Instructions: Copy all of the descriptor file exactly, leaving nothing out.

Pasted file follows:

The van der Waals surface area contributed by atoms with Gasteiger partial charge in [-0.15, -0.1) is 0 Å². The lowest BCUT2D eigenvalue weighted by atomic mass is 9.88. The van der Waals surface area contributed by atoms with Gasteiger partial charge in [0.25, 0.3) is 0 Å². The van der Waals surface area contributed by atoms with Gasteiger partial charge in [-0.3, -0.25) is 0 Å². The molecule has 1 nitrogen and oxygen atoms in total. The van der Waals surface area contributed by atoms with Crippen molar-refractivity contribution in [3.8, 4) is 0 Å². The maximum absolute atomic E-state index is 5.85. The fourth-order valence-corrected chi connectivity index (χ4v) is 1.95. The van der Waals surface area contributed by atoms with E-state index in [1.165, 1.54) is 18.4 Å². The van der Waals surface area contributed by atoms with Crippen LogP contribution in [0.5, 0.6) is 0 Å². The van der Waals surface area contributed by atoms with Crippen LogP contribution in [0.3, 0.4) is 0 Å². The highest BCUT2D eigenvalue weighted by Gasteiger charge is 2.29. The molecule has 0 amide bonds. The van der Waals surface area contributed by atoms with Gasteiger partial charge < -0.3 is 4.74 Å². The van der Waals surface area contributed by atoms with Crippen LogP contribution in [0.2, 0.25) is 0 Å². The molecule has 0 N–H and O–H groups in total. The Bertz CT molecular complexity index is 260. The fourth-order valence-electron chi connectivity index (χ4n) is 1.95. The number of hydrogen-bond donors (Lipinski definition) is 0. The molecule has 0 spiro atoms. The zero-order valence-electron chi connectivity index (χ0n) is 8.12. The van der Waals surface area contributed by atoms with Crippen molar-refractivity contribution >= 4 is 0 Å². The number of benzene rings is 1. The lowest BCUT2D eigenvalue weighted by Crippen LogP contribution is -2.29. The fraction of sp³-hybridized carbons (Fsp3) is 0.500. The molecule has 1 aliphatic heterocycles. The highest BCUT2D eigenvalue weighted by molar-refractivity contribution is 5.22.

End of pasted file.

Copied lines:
The van der Waals surface area contributed by atoms with Gasteiger partial charge in [-0.15, -0.1) is 0 Å². The lowest BCUT2D eigenvalue weighted by atomic mass is 9.88. The van der Waals surface area contributed by atoms with Gasteiger partial charge in [0.25, 0.3) is 0 Å². The van der Waals surface area contributed by atoms with Gasteiger partial charge in [-0.3, -0.25) is 0 Å². The molecule has 1 nitrogen and oxygen atoms in total. The van der Waals surface area contributed by atoms with Crippen molar-refractivity contribution in [3.8, 4) is 0 Å². The maximum absolute atomic E-state index is 5.85. The fourth-order valence-corrected chi connectivity index (χ4v) is 1.95. The van der Waals surface area contributed by atoms with E-state index in [1.165, 1.54) is 18.4 Å². The van der Waals surface area contributed by atoms with Crippen LogP contribution in [0.5, 0.6) is 0 Å². The van der Waals surface area contributed by atoms with Crippen LogP contribution in [0.3, 0.4) is 0 Å². The highest BCUT2D eigenvalue weighted by Gasteiger charge is 2.29. The molecule has 0 amide bonds. The van der Waals surface area contributed by atoms with Gasteiger partial charge < -0.3 is 4.74 Å². The van der Waals surface area contributed by atoms with Crippen LogP contribution in [0.2, 0.25) is 0 Å². The molecule has 0 N–H and O–H groups in total. The Bertz CT molecular complexity index is 260. The fourth-order valence-electron chi connectivity index (χ4n) is 1.95. The number of hydrogen-bond donors (Lipinski definition) is 0. The molecule has 0 spiro atoms. The zero-order valence-electron chi connectivity index (χ0n) is 8.12. The van der Waals surface area contributed by atoms with Crippen molar-refractivity contribution >= 4 is 0 Å². The number of benzene rings is 1. The lowest BCUT2D eigenvalue weighted by Crippen LogP contribution is -2.29. The fraction of sp³-hybridized carbons (Fsp3) is 0.500. The molecule has 1 aliphatic heterocycles. The highest BCUT2D eigenvalue weighted by molar-refractivity contribution is 5.22.